In 1993, while working for NOW, I helped organize a protest of the ban on lesbians and gays in the military, in front of the White House. A few of the protesters took part in an act of non-violent civil disobedience, which resulted in their arrest. Among those arrested were NOW Action Vice President Rosemary Dempsey, and lesbian Army Captain Tanya Domi.
Domi, who will be present as President Obama signs the new law, recounts her years of advocacy against DADT here.
Since late last night I have been posting thank yous on Facebook, friends and colleagues who have worked days, weeks, months and years in our effort to repeal Don’t Ask, Don’t Tell. This is a moment we have worked toward for decades–the toil, the frustration, the agony, the sadness and great sacrifice, suffering in silence from the closet, removed from traditional sources of emotional support, as we served in defense of our country.Wednesday marks the beginning of a new day for lesbian and gay Americans as we celebrate the an end to the ban on lesbians and gays in the military.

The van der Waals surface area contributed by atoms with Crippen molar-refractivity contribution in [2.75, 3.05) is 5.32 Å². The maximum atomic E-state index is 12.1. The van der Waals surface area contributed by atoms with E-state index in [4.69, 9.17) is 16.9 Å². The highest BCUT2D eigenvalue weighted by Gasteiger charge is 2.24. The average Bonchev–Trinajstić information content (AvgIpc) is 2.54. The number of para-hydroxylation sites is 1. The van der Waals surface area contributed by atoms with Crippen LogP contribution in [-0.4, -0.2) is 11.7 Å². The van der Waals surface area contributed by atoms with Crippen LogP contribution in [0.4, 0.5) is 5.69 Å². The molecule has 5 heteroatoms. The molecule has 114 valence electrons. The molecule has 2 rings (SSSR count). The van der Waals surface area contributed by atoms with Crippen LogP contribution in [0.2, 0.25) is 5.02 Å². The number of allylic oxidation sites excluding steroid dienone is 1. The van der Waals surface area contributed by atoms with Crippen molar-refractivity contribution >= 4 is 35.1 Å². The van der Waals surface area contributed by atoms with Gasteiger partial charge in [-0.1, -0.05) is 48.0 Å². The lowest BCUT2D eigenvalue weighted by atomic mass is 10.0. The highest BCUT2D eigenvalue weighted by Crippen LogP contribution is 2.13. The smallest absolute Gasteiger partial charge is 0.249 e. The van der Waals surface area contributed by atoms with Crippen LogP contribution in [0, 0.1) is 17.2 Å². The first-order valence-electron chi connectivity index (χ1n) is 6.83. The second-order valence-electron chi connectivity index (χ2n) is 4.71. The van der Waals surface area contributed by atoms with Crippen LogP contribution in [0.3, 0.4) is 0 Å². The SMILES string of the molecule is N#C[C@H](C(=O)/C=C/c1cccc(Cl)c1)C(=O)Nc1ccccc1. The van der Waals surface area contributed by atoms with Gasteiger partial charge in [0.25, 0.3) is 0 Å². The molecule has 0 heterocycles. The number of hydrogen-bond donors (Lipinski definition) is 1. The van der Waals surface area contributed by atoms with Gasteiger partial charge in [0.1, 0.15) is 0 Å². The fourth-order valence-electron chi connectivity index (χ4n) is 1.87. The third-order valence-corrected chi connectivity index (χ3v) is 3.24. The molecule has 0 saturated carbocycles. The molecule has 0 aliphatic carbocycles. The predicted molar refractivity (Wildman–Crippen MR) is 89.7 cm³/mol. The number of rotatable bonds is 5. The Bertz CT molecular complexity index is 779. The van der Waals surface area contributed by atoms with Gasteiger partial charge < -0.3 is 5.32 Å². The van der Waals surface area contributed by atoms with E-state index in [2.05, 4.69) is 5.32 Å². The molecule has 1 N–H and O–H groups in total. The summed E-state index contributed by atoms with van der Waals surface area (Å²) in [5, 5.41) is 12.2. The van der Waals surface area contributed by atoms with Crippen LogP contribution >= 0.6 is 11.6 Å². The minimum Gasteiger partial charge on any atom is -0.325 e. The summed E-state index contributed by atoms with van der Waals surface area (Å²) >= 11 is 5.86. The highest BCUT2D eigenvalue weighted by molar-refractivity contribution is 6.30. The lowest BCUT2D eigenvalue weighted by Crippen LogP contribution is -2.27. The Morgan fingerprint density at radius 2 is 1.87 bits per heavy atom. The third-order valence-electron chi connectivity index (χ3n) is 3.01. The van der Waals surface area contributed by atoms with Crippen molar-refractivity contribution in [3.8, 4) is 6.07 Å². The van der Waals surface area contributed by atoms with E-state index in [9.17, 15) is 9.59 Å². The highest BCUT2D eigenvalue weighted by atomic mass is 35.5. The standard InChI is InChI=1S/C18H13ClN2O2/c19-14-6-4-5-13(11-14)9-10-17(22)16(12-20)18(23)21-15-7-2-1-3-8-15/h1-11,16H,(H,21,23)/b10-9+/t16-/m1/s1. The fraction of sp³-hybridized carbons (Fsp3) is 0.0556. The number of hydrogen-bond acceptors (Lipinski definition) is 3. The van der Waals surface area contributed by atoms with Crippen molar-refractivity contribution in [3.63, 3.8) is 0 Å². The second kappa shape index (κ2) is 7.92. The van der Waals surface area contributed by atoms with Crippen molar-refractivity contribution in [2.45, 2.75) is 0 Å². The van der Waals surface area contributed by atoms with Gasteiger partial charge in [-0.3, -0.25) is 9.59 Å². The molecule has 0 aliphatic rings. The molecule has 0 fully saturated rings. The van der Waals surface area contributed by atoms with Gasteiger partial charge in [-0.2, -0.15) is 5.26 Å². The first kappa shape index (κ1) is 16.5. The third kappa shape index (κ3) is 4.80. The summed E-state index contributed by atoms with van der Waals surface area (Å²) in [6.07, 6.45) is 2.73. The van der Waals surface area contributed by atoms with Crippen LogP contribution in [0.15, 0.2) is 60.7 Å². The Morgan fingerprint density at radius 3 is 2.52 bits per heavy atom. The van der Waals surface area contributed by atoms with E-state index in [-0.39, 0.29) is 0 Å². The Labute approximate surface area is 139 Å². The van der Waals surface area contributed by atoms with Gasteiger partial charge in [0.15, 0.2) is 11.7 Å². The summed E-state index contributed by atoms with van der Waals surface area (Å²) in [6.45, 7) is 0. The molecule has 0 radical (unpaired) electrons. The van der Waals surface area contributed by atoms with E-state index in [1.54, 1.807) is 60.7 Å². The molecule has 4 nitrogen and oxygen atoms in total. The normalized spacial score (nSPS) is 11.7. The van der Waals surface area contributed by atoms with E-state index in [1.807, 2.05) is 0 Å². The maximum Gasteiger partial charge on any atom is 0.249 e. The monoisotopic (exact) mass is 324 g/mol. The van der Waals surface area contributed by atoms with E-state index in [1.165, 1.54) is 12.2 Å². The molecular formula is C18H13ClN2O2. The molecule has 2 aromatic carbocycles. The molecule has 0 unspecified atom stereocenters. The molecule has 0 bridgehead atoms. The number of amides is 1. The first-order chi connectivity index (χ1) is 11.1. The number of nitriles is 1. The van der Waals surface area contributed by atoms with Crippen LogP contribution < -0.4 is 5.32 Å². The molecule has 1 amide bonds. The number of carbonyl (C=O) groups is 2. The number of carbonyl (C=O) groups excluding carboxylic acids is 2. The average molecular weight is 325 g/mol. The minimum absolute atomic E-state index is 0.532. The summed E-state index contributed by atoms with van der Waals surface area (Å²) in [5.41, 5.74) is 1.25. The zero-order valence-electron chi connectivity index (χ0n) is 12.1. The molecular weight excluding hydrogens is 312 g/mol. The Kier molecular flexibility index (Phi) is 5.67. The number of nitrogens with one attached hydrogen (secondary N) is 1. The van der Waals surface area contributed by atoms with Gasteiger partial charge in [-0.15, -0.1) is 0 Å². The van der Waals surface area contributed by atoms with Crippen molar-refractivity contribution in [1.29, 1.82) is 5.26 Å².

My tears began welling up this morning as I received and exchanged so many heart felt expressions of support and gratitude from around the country during the Senate discussion led by Senator Joe Lieberman, who reminds me of the time honored assertion that inside the beltway there are no permanent enemies. His leadership also symbolizes the internalized social justice values of the Jewish community, who have always been there for us–stood with us– since the beginning of this fight so many decades ago.
We stand on the shoulders of many who have not lived to see this day: Leonard Matlovich, Karl Cropsey, Copy Berg, Thomas Paniccia, Randy Shilts, Alan Stephens, Tom Stoddard, Gerry Studds, Perry Watkins and so many others. But I am so happy that Frank Kameny was alive to see this repeal come to pass, as Frank began his courageous advocacy on the military’s gay ban in the 1950s–during the age of the Philistines.